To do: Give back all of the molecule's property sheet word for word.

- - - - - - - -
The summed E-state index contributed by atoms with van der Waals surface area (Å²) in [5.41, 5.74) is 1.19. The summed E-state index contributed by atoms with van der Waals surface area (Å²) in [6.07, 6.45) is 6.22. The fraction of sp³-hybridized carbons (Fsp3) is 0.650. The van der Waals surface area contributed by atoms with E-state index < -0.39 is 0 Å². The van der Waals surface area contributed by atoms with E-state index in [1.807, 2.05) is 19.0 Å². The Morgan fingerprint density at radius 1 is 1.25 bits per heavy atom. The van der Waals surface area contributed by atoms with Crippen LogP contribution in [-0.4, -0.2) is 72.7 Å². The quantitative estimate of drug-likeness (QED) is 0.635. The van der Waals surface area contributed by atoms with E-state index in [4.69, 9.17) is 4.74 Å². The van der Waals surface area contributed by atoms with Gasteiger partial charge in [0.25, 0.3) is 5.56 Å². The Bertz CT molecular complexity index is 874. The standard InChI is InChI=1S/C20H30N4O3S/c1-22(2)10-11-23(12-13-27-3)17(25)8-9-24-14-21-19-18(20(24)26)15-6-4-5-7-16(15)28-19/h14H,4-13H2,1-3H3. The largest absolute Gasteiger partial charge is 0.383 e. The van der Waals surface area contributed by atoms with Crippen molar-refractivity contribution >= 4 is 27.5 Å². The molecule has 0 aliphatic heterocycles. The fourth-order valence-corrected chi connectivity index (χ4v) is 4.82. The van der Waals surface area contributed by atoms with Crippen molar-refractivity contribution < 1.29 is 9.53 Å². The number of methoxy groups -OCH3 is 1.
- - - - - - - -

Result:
The summed E-state index contributed by atoms with van der Waals surface area (Å²) in [5.41, 5.74) is 1.19. The summed E-state index contributed by atoms with van der Waals surface area (Å²) in [6.07, 6.45) is 6.22. The fraction of sp³-hybridized carbons (Fsp3) is 0.650. The van der Waals surface area contributed by atoms with E-state index < -0.39 is 0 Å². The van der Waals surface area contributed by atoms with E-state index in [1.807, 2.05) is 19.0 Å². The Morgan fingerprint density at radius 1 is 1.25 bits per heavy atom. The van der Waals surface area contributed by atoms with Crippen LogP contribution in [-0.4, -0.2) is 72.7 Å². The quantitative estimate of drug-likeness (QED) is 0.635. The van der Waals surface area contributed by atoms with E-state index in [4.69, 9.17) is 4.74 Å². The van der Waals surface area contributed by atoms with Gasteiger partial charge in [0.25, 0.3) is 5.56 Å². The Bertz CT molecular complexity index is 874. The standard InChI is InChI=1S/C20H30N4O3S/c1-22(2)10-11-23(12-13-27-3)17(25)8-9-24-14-21-19-18(20(24)26)15-6-4-5-7-16(15)28-19/h14H,4-13H2,1-3H3. The largest absolute Gasteiger partial charge is 0.383 e. The van der Waals surface area contributed by atoms with Crippen molar-refractivity contribution >= 4 is 27.5 Å². The molecule has 0 aliphatic heterocycles. The fourth-order valence-corrected chi connectivity index (χ4v) is 4.82. The van der Waals surface area contributed by atoms with Crippen molar-refractivity contribution < 1.29 is 9.53 Å². The number of methoxy groups -OCH3 is 1.